Overview of Feline Intestinal Worms
A parasite is a plant or animal that lives upon or within another living organism. There are a variety of parasites that infect various organs or body systems. Parasites can be either internal or external parasites – living primarily on the skin (fleas), in the respiratory tract (lungworms), or in the blood vessels and heart (heartworms).
Some gastrointestinal parasites are microscopic, and the only way to diagnose them is by microscopic examination of your cat’s feces for the eggs shed by the adult worms. Others are large enough to be observed in your cat’s bowel movements or after he vomits. Moreover, some tapeworms produce proglottids, which are the segments making up their body. These segments can be seen around the hair on the anus or in the stool, appearing as bits of moving “white rice.”
Among the important gastrointestinal parasites of cats are roundworms (Toxocara species), hookworms (Ancylostoma tubaeforme, Ancylostoma braziliense and Uncinaria stenocephala), stomach worms (Physaloptera spp.), tapeworms (Diplylidium caninum, Taenia taeniaeformis) and microscopic parasites Coccidia, Giardia and Strongyloides species.
How Feline Parasites Are Acquired
It should be emphasized that some parasites – especially roundworms and hookworms – can also affect people, especially children. For that reason, it is essential to prevent intestinal parasites in our pets and to treat any resultant infection.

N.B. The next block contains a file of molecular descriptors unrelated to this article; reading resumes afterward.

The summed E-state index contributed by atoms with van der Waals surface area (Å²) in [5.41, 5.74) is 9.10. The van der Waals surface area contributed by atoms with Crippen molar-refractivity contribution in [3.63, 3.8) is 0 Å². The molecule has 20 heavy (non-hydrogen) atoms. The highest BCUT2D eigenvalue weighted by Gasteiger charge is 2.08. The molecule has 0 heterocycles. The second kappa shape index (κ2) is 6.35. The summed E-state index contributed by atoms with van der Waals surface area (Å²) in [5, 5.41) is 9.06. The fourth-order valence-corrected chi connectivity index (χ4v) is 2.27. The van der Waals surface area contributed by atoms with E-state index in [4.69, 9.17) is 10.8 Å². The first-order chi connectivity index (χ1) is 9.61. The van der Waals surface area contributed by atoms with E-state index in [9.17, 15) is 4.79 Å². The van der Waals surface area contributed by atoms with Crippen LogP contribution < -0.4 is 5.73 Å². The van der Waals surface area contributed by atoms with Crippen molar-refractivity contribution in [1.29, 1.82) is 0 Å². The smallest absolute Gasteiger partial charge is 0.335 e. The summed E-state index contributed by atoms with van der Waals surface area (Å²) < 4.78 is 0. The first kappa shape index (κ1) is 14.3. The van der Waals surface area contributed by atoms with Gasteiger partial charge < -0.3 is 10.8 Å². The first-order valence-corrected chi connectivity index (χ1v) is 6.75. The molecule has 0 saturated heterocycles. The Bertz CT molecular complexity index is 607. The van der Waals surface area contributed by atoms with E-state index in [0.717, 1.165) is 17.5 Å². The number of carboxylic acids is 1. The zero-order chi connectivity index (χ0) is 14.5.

Parasitic diseases range from trivial to fatal disease. Parasites can cause severe disease in immature kittens, sick or debilitated pets, or in pets with a suppressed immune system. Younger pets often get acute disease (vomiting, diarrhea, dehydration and anemia) whereas older pets get chronic disease such as intermittent diarrhea.
What to Watch For
Diagnosis of Feline Intestinal Parasites
Because parasitism is easily confused with other debilitating conditions, diagnosis depends on the following:
Treatment of Feline Intestinal Parasites
Treatments for intestinal parasites may include one or more of the following:
Home Care and Prevention
At home administer any prescribed medications and follow-up with your veterinarian for examinations and repeated fecal (stool) tests as needed.
Some microscopic eggs can live in the environment (such as the yard) for weeks to months and cause re-infection. Clean up yard weekly and minimize roaming of pets in places like parks where exposure and infection are possible.
Many health care specialists recommend a fecal sample from all adult animals at least yearly, a sample at each kitten vaccination visit, and a follow up sample at the appropriate interval after the last deworming medication has been given.
With primarily outdoor cats, it may be advisable to evaluate stool samples every three to six months if risk of infection is high. One may also consider heartworm preventatives that also prevent intestinal parasites.
In-depth Information on Intestinal Parasites in Cats
Intestinal parasites are a common cause of vomiting and diarrhea in cats; however, other medical problems can lead to similar symptoms.
One must exclude disorders such as viral infection, ingestion of spoiled or toxic food, ingestion of irritating or toxic substances, or bacterial infections, before establishing a definite diagnosis of disease from parasite infection.